Broad Area Colloquium For AI-Geometry-Graphics-Robotics-Vision

Physical simulation in "Monsters, Inc." + Untangling Cloth

Michael Kass
Monday, April 21, 2003, 4:15PM
TCSeq 200


"Monsters Inc." marks Pixar's first extensive use of physical simulation in a feature film. Pixar animators directly controlled the movements of the characters' bodies and faces, but much of their hair and clothing movement was computed using simulations of Newtonian physics. In this talk, some of the details of the simulations will be described, as well as their impact on the production process. Physical simulation allowed a degree of realism of motion that would not have been possible with traditional methods. Nonetheless, adding this type of simulation into the Pixar production pipeline sometimes caused surprising and amusing results -- both successes and bloopers will be shown. One of the key developments that allowed clothing simulation to go smoothly during the production was a set of algorithms for untangling simulated clothing when it was excessively tortured by the animators. The algorithms allowed the simulator to handle a range of non-physical situations like character interpenetrations without producing unpleasant visual artifacts. An overview of these algorithms will be presented to preview the paper "Untangling Cloth" by Baraff, Witkin and Kass which will appear in Siggraph '03.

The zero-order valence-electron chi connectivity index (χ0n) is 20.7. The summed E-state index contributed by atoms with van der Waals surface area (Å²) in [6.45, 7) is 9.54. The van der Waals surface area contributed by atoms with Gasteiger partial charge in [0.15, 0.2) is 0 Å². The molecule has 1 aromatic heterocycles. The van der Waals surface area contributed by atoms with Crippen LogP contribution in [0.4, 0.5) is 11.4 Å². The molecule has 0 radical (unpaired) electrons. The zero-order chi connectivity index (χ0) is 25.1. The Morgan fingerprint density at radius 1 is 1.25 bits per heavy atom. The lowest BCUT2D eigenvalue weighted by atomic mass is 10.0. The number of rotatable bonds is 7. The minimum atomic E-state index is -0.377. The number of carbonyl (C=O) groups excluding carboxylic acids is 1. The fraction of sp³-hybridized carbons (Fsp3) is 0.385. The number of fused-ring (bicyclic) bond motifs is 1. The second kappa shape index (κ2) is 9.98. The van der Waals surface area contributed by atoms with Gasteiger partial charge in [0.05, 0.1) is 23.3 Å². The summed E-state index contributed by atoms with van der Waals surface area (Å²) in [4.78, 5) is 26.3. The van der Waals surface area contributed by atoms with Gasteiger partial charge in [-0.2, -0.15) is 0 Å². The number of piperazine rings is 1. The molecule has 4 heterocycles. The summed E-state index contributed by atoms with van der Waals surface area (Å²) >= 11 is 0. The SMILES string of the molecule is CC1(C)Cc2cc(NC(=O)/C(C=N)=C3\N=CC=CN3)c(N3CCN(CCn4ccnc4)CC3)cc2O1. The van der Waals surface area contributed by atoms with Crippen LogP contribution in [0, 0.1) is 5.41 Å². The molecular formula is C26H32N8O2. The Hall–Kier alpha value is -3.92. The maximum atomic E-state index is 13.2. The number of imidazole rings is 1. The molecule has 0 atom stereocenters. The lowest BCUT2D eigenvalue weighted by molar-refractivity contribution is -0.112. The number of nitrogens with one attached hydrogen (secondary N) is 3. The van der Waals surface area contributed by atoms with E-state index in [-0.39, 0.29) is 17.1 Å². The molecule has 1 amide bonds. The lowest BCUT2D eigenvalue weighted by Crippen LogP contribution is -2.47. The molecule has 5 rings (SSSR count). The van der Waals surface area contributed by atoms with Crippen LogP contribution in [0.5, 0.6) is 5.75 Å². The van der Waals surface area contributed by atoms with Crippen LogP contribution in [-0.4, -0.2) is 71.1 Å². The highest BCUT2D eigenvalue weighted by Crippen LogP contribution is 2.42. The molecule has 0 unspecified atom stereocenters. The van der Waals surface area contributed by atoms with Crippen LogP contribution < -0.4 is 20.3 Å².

About the Speaker

Michael Kass is a Senior Scientist at Pixar Animation Studios where he worked with David Baraff and Andrew Witkin to develop the physically-based clothing and hair animation software that was used in "Monsters Inc." He received his B.A. from Princeton in 1982, his M.S. from M.I.T. in 1984, and his Ph. D. from Stanford in 1988. Dr. Kass has received numerous awards for his research on physically-based methods in computer graphics and computer vision including several conference best paper awards, the Prix Ars Electronica for the image "Reaction Diffusion Texture Buttons," and the Imagina Grand Prix for the animation "Splash Dance." Before joining Pixar in 1995, Dr. Kass held research positions at Schlumberger Palo Alto Research and Apple Computer.

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